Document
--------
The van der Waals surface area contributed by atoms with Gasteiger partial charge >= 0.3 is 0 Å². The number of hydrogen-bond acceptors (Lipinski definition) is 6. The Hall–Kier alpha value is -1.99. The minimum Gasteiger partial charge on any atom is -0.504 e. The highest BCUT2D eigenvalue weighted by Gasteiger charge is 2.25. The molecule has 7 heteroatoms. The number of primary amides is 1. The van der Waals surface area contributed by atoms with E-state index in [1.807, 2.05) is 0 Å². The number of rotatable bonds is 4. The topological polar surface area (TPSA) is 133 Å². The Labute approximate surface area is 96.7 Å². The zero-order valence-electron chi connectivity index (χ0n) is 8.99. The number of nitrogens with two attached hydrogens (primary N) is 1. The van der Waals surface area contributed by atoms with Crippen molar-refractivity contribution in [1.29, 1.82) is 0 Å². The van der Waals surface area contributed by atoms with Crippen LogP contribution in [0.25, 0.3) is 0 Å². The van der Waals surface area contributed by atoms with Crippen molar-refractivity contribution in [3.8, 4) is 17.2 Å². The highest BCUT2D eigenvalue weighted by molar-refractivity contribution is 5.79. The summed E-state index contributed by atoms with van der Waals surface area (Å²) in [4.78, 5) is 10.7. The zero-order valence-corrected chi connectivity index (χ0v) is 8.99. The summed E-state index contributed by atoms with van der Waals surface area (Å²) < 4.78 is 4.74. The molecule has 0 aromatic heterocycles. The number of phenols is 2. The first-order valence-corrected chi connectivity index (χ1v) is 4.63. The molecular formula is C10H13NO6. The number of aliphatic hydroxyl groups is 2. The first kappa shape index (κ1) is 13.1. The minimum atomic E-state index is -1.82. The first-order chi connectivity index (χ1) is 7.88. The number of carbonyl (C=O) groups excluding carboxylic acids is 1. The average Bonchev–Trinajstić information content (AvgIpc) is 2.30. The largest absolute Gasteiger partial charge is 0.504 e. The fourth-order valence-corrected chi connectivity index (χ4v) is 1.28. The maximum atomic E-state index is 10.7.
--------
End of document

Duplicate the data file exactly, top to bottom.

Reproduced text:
The van der Waals surface area contributed by atoms with Gasteiger partial charge >= 0.3 is 0 Å². The number of hydrogen-bond acceptors (Lipinski definition) is 6. The Hall–Kier alpha value is -1.99. The minimum Gasteiger partial charge on any atom is -0.504 e. The highest BCUT2D eigenvalue weighted by Gasteiger charge is 2.25. The molecule has 7 heteroatoms. The number of primary amides is 1. The van der Waals surface area contributed by atoms with E-state index in [1.807, 2.05) is 0 Å². The number of rotatable bonds is 4. The topological polar surface area (TPSA) is 133 Å². The Labute approximate surface area is 96.7 Å². The zero-order valence-electron chi connectivity index (χ0n) is 8.99. The number of nitrogens with two attached hydrogens (primary N) is 1. The van der Waals surface area contributed by atoms with Crippen molar-refractivity contribution in [1.29, 1.82) is 0 Å². The van der Waals surface area contributed by atoms with Crippen LogP contribution in [0.25, 0.3) is 0 Å². The van der Waals surface area contributed by atoms with Crippen molar-refractivity contribution in [3.8, 4) is 17.2 Å². The highest BCUT2D eigenvalue weighted by molar-refractivity contribution is 5.79. The summed E-state index contributed by atoms with van der Waals surface area (Å²) in [4.78, 5) is 10.7. The zero-order valence-corrected chi connectivity index (χ0v) is 8.99. The summed E-state index contributed by atoms with van der Waals surface area (Å²) < 4.78 is 4.74. The molecule has 0 aromatic heterocycles. The number of phenols is 2. The first-order valence-corrected chi connectivity index (χ1v) is 4.63. The molecular formula is C10H13NO6. The number of aliphatic hydroxyl groups is 2. The first kappa shape index (κ1) is 13.1. The minimum atomic E-state index is -1.82. The first-order chi connectivity index (χ1) is 7.88. The number of carbonyl (C=O) groups excluding carboxylic acids is 1. The average Bonchev–Trinajstić information content (AvgIpc) is 2.30. The largest absolute Gasteiger partial charge is 0.504 e. The fourth-order valence-corrected chi connectivity index (χ4v) is 1.28. The maximum atomic E-state index is 10.7.